The madman in town
C hoten Dupchu, 56year old, is a sorry sight sitting by the roadside near taxi parking in Mongar. Holding the empty tobacco covers firmly his hand, his skin is thick with grime prominent on every wrinkle of his aging skin. As you approach him, his body odour drifts up and hangs in your nose sourly. And while he begs for some money, one is disgusted with the foul smell vapourizing from him which resembles nauseating smell of the rotting trash. So the locals shun him. Most of the time he would smell of alcohol. Shopkeepers in the town have grown skeptical of giving him money to sympathize with his situation. One shopkeeper judged that he uses the begged money to buy alcohol, gets drunk and drives everybody crazy in town.
Sometimes, he would keep talking to himself. Wandering around the town and bothering people are his daily rituals.
One can only wonder what happened to him. And we tried digging deeper into his story.
Eighteen years ago, Choten was an army personnel based in Shaba, Paro. A time came when he lost his sense of reasoning one day. And nobody knows what put him to that situation. Soon the dedicated army turned into a psychopath. The authority became wary of his behavior and apprehensive of his services. So he was laid off from his job.
“I petitioned the officer in charge to consider keeping him in service but the Dasho denied saying my husband is sick and needs special treatment,” recollected his wife, Pema, who now takes care of their two children and live in the village estranged from him.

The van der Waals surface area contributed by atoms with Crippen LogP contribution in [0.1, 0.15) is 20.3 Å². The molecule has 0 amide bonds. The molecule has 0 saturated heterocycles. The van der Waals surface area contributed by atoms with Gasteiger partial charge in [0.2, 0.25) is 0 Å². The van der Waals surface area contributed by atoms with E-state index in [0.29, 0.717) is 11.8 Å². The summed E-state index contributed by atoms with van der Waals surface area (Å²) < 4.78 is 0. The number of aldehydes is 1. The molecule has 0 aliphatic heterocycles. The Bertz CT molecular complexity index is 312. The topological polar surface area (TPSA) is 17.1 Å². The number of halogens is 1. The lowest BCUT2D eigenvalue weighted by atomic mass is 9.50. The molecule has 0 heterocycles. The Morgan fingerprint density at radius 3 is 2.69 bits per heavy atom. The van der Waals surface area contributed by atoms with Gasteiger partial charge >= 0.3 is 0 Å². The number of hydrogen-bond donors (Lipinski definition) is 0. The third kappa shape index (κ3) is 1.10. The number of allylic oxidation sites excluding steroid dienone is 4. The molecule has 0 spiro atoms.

After taking him to various hospitals within the country and in India, it was discovered that his brain was filled with water. He went through countless medication and treatment but in vain. No rituals could help him recover from his madness.
“So I was going mad of his madness,” said Pema, taking a deep sigh.
Gradually he suffered severe mood swings, moving between elation and despair. They would last for weeks or even months.
As the years passed by, his family experienced the darkest phase of their lives. The poor children whom they would call father was lost and now refuses to recognize them. The children are afraid to go near him fearing his crazy behavior.
“It became very difficult to handle him,” says his wife. “Since he was running away from us, we locked him up in the room and tied him up. Even then he broke the door and ran away. So fearing he might commit suicide, we set him free.”
His wife complains that he keeps talking to himself. “That is what he loves to do every day,” says his wife, clearing her voice on the phone interview.
Today, he lives his life lying by the roadside near the taxi parking and spends his time above the public playground.
Many shopkeepers think that giving him money is further aggravating his problems than doing him any good. “We don’t want to see him coming to us, so we chase him away if we see him coming,” said some shopkeepers.
Doctor Enery Perez Bartutis, the Psychiatrist at Mongar Regional Hospital, said, “Even today we possess no consensus on the nature of mental illness, what it is, what causes it, what will cure it.”
“So, peer support is very, very important,” he says, “and it is something that should be given a lot of attention.”
Sadly with Choten, the contrary has happened with him. People want to avoid him. And he has become a nuisance in the society.
“I don’t know if he will ever come back to us,” tells his wife, almost breaking down over the phone, “and we have lost our hope.”